Interesting, well-produced failures abound on local stages at the moment. “The Radicalisation of Bradley Manning” receives a wonderful staging from Inis Nua, but Tim Price’s play, for all of its variety and angles, turns out to be more agitprop than objective, Price would have you believe Manning sent classified American military information spilling through the Internet via Julian Assange’s “WikiLeaks” out of bratty spite and seeks to make the rebuffs and rejections Manning receives through life as an excuse for his reckless disobedience. “The Christians” impresses you with the style and deadpan approach Timothy Bond takes towards Lucas Hnath’s play at the Wilma (following a run at Bond’s Syracuse Stage), but the piece, though it might be the pinnacle of controversy in some circles, doesn’t deal with anything particularly important and rarely universalizes anything it has to say about religiosity or schisms. It makes points about hypocrisy, interpretation, irony, etc. in passing, and Julie Jesneck enlivens the proceedings, but in the long run, “The Christians” wastes so much ado on nothing, it’s dismissible as crafty novelty act. Hooray for the Philadelphia Community Choir, especially the cute guy who sings well but has no rhythm, but ho-hum and shrug shrug for Hnath’s play. Grade: C- for play; B+ for production.“See What I Wanna See” receives a bravura production from Megan Nicole O’Brien and 11th Hour, but show biz brightness is not always enough, the noir section that accounts for “Wanna See’s” first act is underdone by composer Michael John LaChiusa and a bit overbaked by O’Brien. It is also lacking in one core performance that makes the piece seems more like an exercise in presenting a genre rather than an homage to, or send-up, of it. Except for the most basic of curiosity, you really don’t buy into or care much about the “Rashomon” approach to LaChiusa’s adaptation of a Ryunosuke Akutagawa’s story. Jake Blouch is magnificent and reveals a powerful yet well-toned voice in this sequence, but learning about that voice is the only discovery that turns out to matter. Playing for satire or with genuine noir austerity might have been better than the straight down the middle route O’Brien took, however lively. “Wanna See’s” second act fares better, but while it is far-fetched it truly involves you with a sincere man’s battle with faith, allows you to enjoy a simple, impulsively mischievous hoax that gets out of hand, and treats you to several fine performances, most notably by Billy Bustamante as a priest tormented by challenges to once-firm beliefs and Nancie Sanderson as his atheist mother. Jake Blouch scores well in this segment, too. (He’s just a fine, commanding actor who can being shades to what could easily be left to straightforward characterization.) With its irony, Bustamante’s genuine conundrum, and Sanderson’s marvelous rendition of a LaChiusa song assessing religion, the second half of 11th Hour’s “Wanna See” redeems the entertaining enough but texturally empty first act. LaChiusa’s music is more tuneful and playful than most, but snappy melody cannot always hide or make up for empty dullness. Grade: C for play; B+ for production.
“All the Days” is an interesting failure of a different stripe. It takes a while for playwright Sharyn Rothstein to show you where she’s going. Rothstein writes sitcoms, and the formula shows. Her audacious, mean-spirited one liners are several cuts above television fare and will have you chortling at their cruel candor, but the theme of “All the Days” doesn’t emerge until late in the play, too late to be totally affecting. Rothstein’s point is the love and even functionality of even the most caustic, obtuse, and insensitive of families. Savage jokes and hilariously deft comic turns save Emily Mann’s McCarter Theatre production until Rothstein shows her bittersweet stripes at about the three-quarter mark. Caroline Aaron is exceptionally good as the mother, grandmother, sister, and ex-wife who cannot control her sarcasm, accusations, or guilt-making any more than she can control the overeating, especially of sugar, that is going to kill her. Aaron’s Ruth has a reason for her tetchy temper and binging, but it doesn’t seem enough to propel her level of destruction, of herself and others. Also, Rothstein’s worst misstep is the heavy-handed story that leads to Ruth evolving into her worst self after years of simply being her bad self. This section, about Ruth’s adored son’s death, is too out of kilter with the rest of “All the Days” to compute. Rothstein may want to turn a sharp corner, but she skids and crashes instead of snapping us out of comedy and into pathos. Aaron does better as you see more sides of Ruth and see her change, especially when he unexpectedly acquires a boyfriend. Leslie Ayvazian and Ron Orbach are also great at landing comic salvos. Justin Hagan is lovably natural as a man who has played the “what I’m supposed to be” game and wants to be real, even as Rothstein lampoons him by having him spout all kinds of new-age verbiage about strength, dignity, and kindness to others. Ruth would have lots to say about that. Good thing she never hears any of it. Grade: C- for play; A- for production.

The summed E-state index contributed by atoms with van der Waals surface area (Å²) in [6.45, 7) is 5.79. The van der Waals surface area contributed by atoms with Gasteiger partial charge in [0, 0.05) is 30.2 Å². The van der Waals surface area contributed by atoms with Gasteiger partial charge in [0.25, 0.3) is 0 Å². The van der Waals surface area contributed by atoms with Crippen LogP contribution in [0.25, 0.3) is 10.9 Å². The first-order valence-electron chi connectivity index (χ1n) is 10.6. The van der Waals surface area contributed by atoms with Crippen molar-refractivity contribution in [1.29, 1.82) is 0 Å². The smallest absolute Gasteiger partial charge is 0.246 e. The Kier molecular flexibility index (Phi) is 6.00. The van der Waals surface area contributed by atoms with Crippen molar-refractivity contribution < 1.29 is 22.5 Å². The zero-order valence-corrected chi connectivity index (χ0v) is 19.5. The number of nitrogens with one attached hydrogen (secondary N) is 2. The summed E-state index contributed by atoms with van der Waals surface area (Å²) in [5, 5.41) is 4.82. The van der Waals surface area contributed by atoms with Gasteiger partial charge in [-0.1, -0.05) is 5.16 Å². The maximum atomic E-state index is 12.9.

“Moth,” as Azuka boasts two excellent performances. Nicholas Scheppard’s actually goes beyond excellent into creative and admirable. The problem is Declan Greene’s play is more bizarre for bizarre sake than substantial. Scheppard, under the direction of Michael Osinski, embodies a young man going through a psychic break. The play is told from a teenage boy’s point of view and shows the descent into madness of a lad who tries to fit in but is taunted and rejected at every turn, Even where he finds friendship and affection, he’s teased and has to run in circles in a cat-and-mouse game. Scheppard rivetingly physicalizes Sebastian’s descent — Even the character name reeks of Greene’s self-consciousness — but all of the fantasy and monsters and elements Greene cooks up turn all for naught. “Moth” is showy twaddle. The play is all smoke and mirrors that obscure the story underneath. In some ways, “Moth” is the flip side of “The Radicalisation of Bradley Manning,” a look at the buffets and psychological influences that drive a young man to the edge, but while Tim Price is cunning and works from a basis of reality, Declan Greene is more intent of the Gothic trappings of youth and how to incorporate populist fantasy into a tale that becomes a shaggy dog story. You may watch Scheppard with admiration, but “Moth” itself is an overwrought, overworked bore that pretends…and pretends and pretends… to depth that in actuality, would have trouble filling Tom Thumb’s thimble. “Moth” is a two-hander, and as an actress, Hannah Parke holds up her part of the show. She convinces you her Claryssa is the tough, tough-minded adolescent girl who sees the world and its absurdities too clearly to love or respect them. Parke makes points with the way she comes out of Claryssa’s jadedness and desire to stay in her own metaphorical cave and avoid the nonsense outside to be a real friend of Sebastian every time it counts. Scheppard and Parke are called upon to play multiple characters, and they do a fine job with their ancillary roles. Grade: D for play; B- for production.